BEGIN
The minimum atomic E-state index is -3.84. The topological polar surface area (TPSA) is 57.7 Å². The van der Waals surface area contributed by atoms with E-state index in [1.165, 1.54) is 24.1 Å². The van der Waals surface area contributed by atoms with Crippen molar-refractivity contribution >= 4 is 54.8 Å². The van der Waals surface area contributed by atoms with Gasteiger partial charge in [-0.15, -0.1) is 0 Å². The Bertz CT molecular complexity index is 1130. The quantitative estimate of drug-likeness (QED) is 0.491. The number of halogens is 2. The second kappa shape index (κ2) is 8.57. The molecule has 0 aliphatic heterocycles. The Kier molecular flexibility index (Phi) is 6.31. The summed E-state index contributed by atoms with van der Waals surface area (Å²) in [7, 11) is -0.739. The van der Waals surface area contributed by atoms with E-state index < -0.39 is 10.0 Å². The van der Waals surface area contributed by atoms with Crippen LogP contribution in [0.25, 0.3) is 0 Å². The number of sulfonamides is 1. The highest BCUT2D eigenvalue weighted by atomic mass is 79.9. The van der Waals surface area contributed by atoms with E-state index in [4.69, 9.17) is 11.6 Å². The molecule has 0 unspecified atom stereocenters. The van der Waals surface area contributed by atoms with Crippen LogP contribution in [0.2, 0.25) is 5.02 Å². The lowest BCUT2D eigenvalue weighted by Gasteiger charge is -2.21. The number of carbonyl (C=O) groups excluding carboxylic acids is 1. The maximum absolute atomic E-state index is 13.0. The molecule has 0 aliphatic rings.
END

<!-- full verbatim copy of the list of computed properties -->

The minimum atomic E-state index is -3.84. The topological polar surface area (TPSA) is 57.7 Å². The van der Waals surface area contributed by atoms with E-state index in [1.165, 1.54) is 24.1 Å². The van der Waals surface area contributed by atoms with Crippen molar-refractivity contribution >= 4 is 54.8 Å². The van der Waals surface area contributed by atoms with Gasteiger partial charge in [-0.15, -0.1) is 0 Å². The Bertz CT molecular complexity index is 1130. The quantitative estimate of drug-likeness (QED) is 0.491. The number of halogens is 2. The second kappa shape index (κ2) is 8.57. The molecule has 0 aliphatic heterocycles. The Kier molecular flexibility index (Phi) is 6.31. The summed E-state index contributed by atoms with van der Waals surface area (Å²) in [7, 11) is -0.739. The van der Waals surface area contributed by atoms with E-state index < -0.39 is 10.0 Å². The van der Waals surface area contributed by atoms with Crippen LogP contribution in [0.25, 0.3) is 0 Å². The number of sulfonamides is 1. The highest BCUT2D eigenvalue weighted by atomic mass is 79.9. The van der Waals surface area contributed by atoms with E-state index in [4.69, 9.17) is 11.6 Å². The molecule has 0 unspecified atom stereocenters. The van der Waals surface area contributed by atoms with Crippen LogP contribution in [0.2, 0.25) is 5.02 Å². The lowest BCUT2D eigenvalue weighted by Gasteiger charge is -2.21. The number of carbonyl (C=O) groups excluding carboxylic acids is 1. The maximum absolute atomic E-state index is 13.0. The molecule has 0 aliphatic rings.